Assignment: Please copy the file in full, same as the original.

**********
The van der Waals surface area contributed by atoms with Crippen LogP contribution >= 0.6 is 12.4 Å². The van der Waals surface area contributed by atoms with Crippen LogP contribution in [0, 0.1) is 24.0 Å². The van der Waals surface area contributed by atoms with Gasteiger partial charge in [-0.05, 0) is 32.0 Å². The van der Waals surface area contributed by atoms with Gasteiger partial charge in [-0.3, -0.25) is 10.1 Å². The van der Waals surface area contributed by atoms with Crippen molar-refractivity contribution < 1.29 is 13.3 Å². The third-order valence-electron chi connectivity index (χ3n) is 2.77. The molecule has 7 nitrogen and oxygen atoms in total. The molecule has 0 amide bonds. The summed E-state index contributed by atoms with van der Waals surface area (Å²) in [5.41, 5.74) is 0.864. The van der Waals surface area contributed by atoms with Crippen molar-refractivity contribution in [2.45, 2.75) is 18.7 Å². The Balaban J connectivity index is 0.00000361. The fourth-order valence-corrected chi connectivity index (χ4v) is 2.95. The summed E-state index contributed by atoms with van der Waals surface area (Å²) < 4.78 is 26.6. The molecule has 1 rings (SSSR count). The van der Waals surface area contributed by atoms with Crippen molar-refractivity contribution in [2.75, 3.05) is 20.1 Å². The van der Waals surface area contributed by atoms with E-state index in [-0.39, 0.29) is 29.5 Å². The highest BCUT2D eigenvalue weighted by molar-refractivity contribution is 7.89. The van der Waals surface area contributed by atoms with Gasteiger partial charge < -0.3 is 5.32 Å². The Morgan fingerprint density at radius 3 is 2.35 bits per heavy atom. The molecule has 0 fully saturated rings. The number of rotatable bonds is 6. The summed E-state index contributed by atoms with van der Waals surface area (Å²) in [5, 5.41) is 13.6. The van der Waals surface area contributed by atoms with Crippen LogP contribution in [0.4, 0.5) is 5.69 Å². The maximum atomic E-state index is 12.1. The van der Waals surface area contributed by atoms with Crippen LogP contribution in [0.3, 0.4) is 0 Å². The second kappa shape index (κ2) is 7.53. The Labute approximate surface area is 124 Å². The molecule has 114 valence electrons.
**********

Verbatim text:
The van der Waals surface area contributed by atoms with Crippen LogP contribution >= 0.6 is 12.4 Å². The van der Waals surface area contributed by atoms with Crippen LogP contribution in [0, 0.1) is 24.0 Å². The van der Waals surface area contributed by atoms with Gasteiger partial charge in [-0.05, 0) is 32.0 Å². The van der Waals surface area contributed by atoms with Gasteiger partial charge in [-0.3, -0.25) is 10.1 Å². The van der Waals surface area contributed by atoms with Crippen molar-refractivity contribution < 1.29 is 13.3 Å². The third-order valence-electron chi connectivity index (χ3n) is 2.77. The molecule has 7 nitrogen and oxygen atoms in total. The molecule has 0 amide bonds. The summed E-state index contributed by atoms with van der Waals surface area (Å²) in [5.41, 5.74) is 0.864. The van der Waals surface area contributed by atoms with Crippen molar-refractivity contribution in [2.45, 2.75) is 18.7 Å². The Balaban J connectivity index is 0.00000361. The fourth-order valence-corrected chi connectivity index (χ4v) is 2.95. The summed E-state index contributed by atoms with van der Waals surface area (Å²) < 4.78 is 26.6. The molecule has 1 rings (SSSR count). The van der Waals surface area contributed by atoms with Crippen molar-refractivity contribution in [2.75, 3.05) is 20.1 Å². The van der Waals surface area contributed by atoms with E-state index in [-0.39, 0.29) is 29.5 Å². The highest BCUT2D eigenvalue weighted by molar-refractivity contribution is 7.89. The van der Waals surface area contributed by atoms with Gasteiger partial charge < -0.3 is 5.32 Å². The Morgan fingerprint density at radius 3 is 2.35 bits per heavy atom. The molecule has 0 fully saturated rings. The number of rotatable bonds is 6. The summed E-state index contributed by atoms with van der Waals surface area (Å²) in [5, 5.41) is 13.6. The van der Waals surface area contributed by atoms with Crippen LogP contribution in [0.4, 0.5) is 5.69 Å². The maximum atomic E-state index is 12.1. The van der Waals surface area contributed by atoms with Crippen LogP contribution in [0.3, 0.4) is 0 Å². The second kappa shape index (κ2) is 7.53. The Labute approximate surface area is 124 Å². The molecule has 114 valence electrons.